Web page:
Small and local businesses are the economic engine of our society. That being said, they face different challenges than larger enterprises. Time and cost tend to be more of a consideration because small businesses have fewer resources to spare. Payment processing is no exception. We understand that credit card processing for small businesses can be tricky, so we’ve put together a quick guide to help you navigate your options.
The Importance of Credit Card Processing for Small Business
In this day and age, you need to accept credit card payments.
In fact, more consumers than ever are using credit cards to make everyday purchases. In a study by JP Morgan Chase, it was found that 73% of consumers said that whether or not they made a purchase depended on whether or not a business could accept their preferred method of payment.
Since cash is no longer king, that means that small businesses that don’t accept credit cards are likely missing out on business.
Credit card processing for small business is pretty straightforward, but if you haven’t already familiarized yourself with payment processing, we recommend checking out our free fact sheet, What Is Payment Processing?
It will give you a quick overview of how credit card processing for small business works, as well as the players involved.
Methods of Credit Card Processing for Small Business
There’s more than one way to pay. But which is right for you and your business? Let’s take a look at some of the most common methods of credit card processing.
Credit Card Terminal. This is what we see in most places: a piece of hardware that allows you to scan a card and process a transaction. It’s a simple and trusted solution, although it does pose some issues. First, terminals aren’t always portable, so if your business is mobile, you’re going to need a different kind of solution. Second, outdated credit card processing systems can hinder your business, so it’s important that if you go the traditional route, you invest in hardware that’s EMV-enabled.
Merchant Account. A merchant account is typically used to accept payments online, in conjunction with a payment gateway. This is a good option for a business receiving a lot of volume, because the expenses can be rather high. These are convenient because they often double as an in-store and online solution. However, there are usually monthly fees, transaction fees, fees for the associated payment gateway, and so forth.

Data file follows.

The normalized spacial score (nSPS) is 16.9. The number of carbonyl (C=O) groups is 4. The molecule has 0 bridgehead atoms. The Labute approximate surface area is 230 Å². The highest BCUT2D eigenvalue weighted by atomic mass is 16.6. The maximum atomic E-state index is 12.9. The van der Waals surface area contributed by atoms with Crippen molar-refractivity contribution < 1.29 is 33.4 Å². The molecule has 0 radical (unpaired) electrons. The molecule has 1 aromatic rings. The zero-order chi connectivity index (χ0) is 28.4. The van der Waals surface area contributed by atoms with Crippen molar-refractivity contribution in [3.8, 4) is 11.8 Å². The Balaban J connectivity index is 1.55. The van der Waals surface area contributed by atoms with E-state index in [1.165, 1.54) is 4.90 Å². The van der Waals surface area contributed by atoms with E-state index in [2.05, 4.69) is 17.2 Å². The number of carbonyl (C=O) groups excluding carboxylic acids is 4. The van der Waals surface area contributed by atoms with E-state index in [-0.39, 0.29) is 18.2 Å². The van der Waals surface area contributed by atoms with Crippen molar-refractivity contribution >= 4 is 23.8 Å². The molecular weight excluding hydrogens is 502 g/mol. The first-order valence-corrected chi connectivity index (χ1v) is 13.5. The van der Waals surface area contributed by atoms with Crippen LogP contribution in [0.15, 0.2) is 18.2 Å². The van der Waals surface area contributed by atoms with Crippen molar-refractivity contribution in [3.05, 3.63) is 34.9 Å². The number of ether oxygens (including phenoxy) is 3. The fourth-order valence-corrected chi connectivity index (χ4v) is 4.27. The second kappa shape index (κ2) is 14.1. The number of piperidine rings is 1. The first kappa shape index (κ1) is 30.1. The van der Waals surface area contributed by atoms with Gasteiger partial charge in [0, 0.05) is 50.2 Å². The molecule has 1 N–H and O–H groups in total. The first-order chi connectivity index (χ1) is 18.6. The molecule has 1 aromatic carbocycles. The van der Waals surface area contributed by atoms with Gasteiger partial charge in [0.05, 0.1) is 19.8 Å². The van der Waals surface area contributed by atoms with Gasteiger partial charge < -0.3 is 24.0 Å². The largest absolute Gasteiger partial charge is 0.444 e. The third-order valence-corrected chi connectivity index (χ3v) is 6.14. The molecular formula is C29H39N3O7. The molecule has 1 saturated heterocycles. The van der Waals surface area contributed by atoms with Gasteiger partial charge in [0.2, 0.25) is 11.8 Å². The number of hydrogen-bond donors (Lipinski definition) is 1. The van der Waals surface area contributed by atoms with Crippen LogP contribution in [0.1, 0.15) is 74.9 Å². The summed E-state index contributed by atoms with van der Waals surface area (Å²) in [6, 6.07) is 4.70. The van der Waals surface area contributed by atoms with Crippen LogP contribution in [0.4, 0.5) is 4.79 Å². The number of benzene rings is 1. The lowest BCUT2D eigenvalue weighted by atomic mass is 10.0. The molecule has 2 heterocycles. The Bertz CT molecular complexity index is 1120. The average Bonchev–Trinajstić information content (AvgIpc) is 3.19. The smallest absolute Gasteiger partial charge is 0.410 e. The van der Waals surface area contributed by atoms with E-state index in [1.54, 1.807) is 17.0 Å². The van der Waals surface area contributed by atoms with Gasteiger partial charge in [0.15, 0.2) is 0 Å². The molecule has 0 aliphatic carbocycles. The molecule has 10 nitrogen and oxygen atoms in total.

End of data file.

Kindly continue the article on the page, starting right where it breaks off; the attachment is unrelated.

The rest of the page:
Third-Party Payment Processor. Also called a payment facilitator, this “all-in-one solution” embodies the best bits of a merchant account without the drawn-out sign up process and excess fees. However, these tend to be more susceptible to be less secure and more prone to fraud, so it’s important to choose a provider that offers the highest-grade encryption available. And, of course, they should be PCI-compliant.
6 Questions to Ask Credit Card Processing Companies for Small Business
When it comes to credit card processing for small business, there are some things to bear in mind. You’ll want to ask providers the right questions, so you can get the answers you need. And while we always recommend reading the fine print, here are some additional questions you want to ask.
1. What additional fees do you charge?
Many credit card processing companies will charge unnecessary fees such as billbacks, authorization fees, ACH batch fees, minimum processing fees, early cancellation fees, statement fees and more. You want to be particularly wary of early cancellation fees. If you can, try to attain a list of what fees you’ll be charged.
2. What are your fees for online payments vs. swiping vs. manual input?
Each method of payment has a varying degree of risk associated with it, and many payment processors will vary processing fees accordingly. That’s okay, but it’s important that they’re transparent about it and that those rates are acceptable to you.
3. Is there a processing limit?
Especially if you expect a busy season, you’re going to want to go with a provider that doesn’t have a processing limit. It’s more than a little frustrating if business is booming and you suddenly can’t accept credit card payments.
4. How long will it take to be approved and to start making transactions?
It’s a good idea to be aware of how long the application and approval process will take. A merchant account will take longer than a third-party processor, as some third-party processors can have you approved in 2-3 days.
5. How secure is my clients’ information?
The answer to this question should involve words like “tokenized,” “PCI-compliant,” and “point-to-point encryption.” These are industry best practices and for the security of your customers and company, you don’t want to settle for anything less.
6. Can this payment processor double as an in-store and online solution?
Especially if you sell your services online, an all-in-one solution will keep you from having to use several payment processors. Look for a payment processor that integrates with your website--some will even align with your appointment calendar, allowing customers to book and pay for a service online.
Credit card processing for small business can be intimidating, but it doesn’t have to be. If you want to test the waters, check out our free trial: it includes a complete payment processing solution as well as automatic SEO, convenient website builder, reviews manager, and more!